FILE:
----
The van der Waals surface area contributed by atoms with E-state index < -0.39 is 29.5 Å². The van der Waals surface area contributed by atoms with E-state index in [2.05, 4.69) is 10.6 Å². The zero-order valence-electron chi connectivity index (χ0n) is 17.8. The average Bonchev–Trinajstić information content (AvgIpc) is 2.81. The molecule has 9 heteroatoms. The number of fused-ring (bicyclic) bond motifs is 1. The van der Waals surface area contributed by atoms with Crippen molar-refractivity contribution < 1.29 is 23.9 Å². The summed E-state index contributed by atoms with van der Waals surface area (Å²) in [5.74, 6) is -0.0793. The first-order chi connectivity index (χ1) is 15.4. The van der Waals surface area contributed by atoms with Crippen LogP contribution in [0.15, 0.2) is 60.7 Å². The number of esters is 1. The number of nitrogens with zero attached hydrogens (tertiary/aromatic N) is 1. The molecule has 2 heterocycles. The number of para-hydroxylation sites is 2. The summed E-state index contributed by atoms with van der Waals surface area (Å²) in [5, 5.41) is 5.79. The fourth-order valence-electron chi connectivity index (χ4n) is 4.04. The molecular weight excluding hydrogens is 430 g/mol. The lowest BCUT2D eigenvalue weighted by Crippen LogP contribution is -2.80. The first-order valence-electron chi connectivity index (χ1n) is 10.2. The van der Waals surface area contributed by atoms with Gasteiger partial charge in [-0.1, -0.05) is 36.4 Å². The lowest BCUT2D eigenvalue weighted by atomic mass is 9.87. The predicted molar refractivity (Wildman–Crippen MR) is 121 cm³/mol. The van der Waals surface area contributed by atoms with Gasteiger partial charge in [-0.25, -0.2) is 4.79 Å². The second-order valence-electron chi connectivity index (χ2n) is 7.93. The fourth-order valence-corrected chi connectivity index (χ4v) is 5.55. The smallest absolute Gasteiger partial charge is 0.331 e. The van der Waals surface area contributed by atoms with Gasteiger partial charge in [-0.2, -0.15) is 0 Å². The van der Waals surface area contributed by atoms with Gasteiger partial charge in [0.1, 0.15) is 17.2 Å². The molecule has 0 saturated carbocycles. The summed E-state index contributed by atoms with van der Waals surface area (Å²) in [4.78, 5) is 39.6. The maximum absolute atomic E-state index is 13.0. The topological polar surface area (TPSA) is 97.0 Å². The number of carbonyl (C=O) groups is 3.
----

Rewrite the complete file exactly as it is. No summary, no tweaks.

The van der Waals surface area contributed by atoms with E-state index < -0.39 is 29.5 Å². The van der Waals surface area contributed by atoms with E-state index in [2.05, 4.69) is 10.6 Å². The zero-order valence-electron chi connectivity index (χ0n) is 17.8. The average Bonchev–Trinajstić information content (AvgIpc) is 2.81. The molecule has 9 heteroatoms. The number of fused-ring (bicyclic) bond motifs is 1. The van der Waals surface area contributed by atoms with Crippen molar-refractivity contribution < 1.29 is 23.9 Å². The summed E-state index contributed by atoms with van der Waals surface area (Å²) in [5.74, 6) is -0.0793. The first-order chi connectivity index (χ1) is 15.4. The van der Waals surface area contributed by atoms with Crippen LogP contribution in [0.15, 0.2) is 60.7 Å². The number of esters is 1. The number of nitrogens with zero attached hydrogens (tertiary/aromatic N) is 1. The molecule has 2 heterocycles. The number of para-hydroxylation sites is 2. The summed E-state index contributed by atoms with van der Waals surface area (Å²) in [5, 5.41) is 5.79. The fourth-order valence-electron chi connectivity index (χ4n) is 4.04. The molecular weight excluding hydrogens is 430 g/mol. The lowest BCUT2D eigenvalue weighted by Crippen LogP contribution is -2.80. The first-order valence-electron chi connectivity index (χ1n) is 10.2. The van der Waals surface area contributed by atoms with Gasteiger partial charge in [-0.1, -0.05) is 36.4 Å². The lowest BCUT2D eigenvalue weighted by atomic mass is 9.87. The predicted molar refractivity (Wildman–Crippen MR) is 121 cm³/mol. The van der Waals surface area contributed by atoms with Gasteiger partial charge in [-0.25, -0.2) is 4.79 Å². The second-order valence-electron chi connectivity index (χ2n) is 7.93. The fourth-order valence-corrected chi connectivity index (χ4v) is 5.55. The smallest absolute Gasteiger partial charge is 0.331 e. The van der Waals surface area contributed by atoms with Gasteiger partial charge in [-0.2, -0.15) is 0 Å². The van der Waals surface area contributed by atoms with Gasteiger partial charge in [0.1, 0.15) is 17.2 Å². The molecule has 0 saturated carbocycles. The summed E-state index contributed by atoms with van der Waals surface area (Å²) in [4.78, 5) is 39.6. The maximum absolute atomic E-state index is 13.0. The topological polar surface area (TPSA) is 97.0 Å². The number of carbonyl (C=O) groups is 3.